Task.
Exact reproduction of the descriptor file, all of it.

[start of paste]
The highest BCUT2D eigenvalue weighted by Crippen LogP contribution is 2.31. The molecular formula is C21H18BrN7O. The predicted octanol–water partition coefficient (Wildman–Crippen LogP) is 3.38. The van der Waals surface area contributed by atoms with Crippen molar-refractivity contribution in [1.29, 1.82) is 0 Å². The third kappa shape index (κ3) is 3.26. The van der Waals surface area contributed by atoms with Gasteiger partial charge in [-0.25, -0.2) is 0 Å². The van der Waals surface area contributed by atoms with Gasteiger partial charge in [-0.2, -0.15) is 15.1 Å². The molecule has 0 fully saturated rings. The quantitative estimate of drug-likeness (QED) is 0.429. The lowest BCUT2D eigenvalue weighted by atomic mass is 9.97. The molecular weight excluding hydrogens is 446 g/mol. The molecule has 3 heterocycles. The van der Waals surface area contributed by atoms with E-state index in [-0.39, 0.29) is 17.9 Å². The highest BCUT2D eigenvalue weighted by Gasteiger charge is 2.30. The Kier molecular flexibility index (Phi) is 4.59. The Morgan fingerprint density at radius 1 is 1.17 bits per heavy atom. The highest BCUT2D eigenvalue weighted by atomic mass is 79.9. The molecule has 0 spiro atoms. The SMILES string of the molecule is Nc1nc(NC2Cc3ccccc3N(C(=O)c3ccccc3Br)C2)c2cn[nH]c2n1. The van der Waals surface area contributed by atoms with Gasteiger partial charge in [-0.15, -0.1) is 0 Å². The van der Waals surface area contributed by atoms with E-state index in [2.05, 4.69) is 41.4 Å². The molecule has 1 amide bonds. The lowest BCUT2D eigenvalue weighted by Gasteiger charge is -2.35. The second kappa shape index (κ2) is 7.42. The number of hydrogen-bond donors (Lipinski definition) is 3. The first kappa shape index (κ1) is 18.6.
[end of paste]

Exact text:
The highest BCUT2D eigenvalue weighted by Crippen LogP contribution is 2.31. The molecular formula is C21H18BrN7O. The predicted octanol–water partition coefficient (Wildman–Crippen LogP) is 3.38. The van der Waals surface area contributed by atoms with Crippen molar-refractivity contribution in [1.29, 1.82) is 0 Å². The third kappa shape index (κ3) is 3.26. The van der Waals surface area contributed by atoms with Gasteiger partial charge in [-0.25, -0.2) is 0 Å². The van der Waals surface area contributed by atoms with Gasteiger partial charge in [-0.2, -0.15) is 15.1 Å². The molecule has 0 fully saturated rings. The quantitative estimate of drug-likeness (QED) is 0.429. The lowest BCUT2D eigenvalue weighted by atomic mass is 9.97. The molecular weight excluding hydrogens is 446 g/mol. The molecule has 3 heterocycles. The van der Waals surface area contributed by atoms with E-state index in [-0.39, 0.29) is 17.9 Å². The highest BCUT2D eigenvalue weighted by Gasteiger charge is 2.30. The Kier molecular flexibility index (Phi) is 4.59. The Morgan fingerprint density at radius 1 is 1.17 bits per heavy atom. The highest BCUT2D eigenvalue weighted by atomic mass is 79.9. The molecule has 0 spiro atoms. The SMILES string of the molecule is Nc1nc(NC2Cc3ccccc3N(C(=O)c3ccccc3Br)C2)c2cn[nH]c2n1. The van der Waals surface area contributed by atoms with Gasteiger partial charge in [-0.15, -0.1) is 0 Å². The van der Waals surface area contributed by atoms with E-state index in [2.05, 4.69) is 41.4 Å². The molecule has 1 amide bonds. The lowest BCUT2D eigenvalue weighted by Gasteiger charge is -2.35. The second kappa shape index (κ2) is 7.42. The number of hydrogen-bond donors (Lipinski definition) is 3. The first kappa shape index (κ1) is 18.6.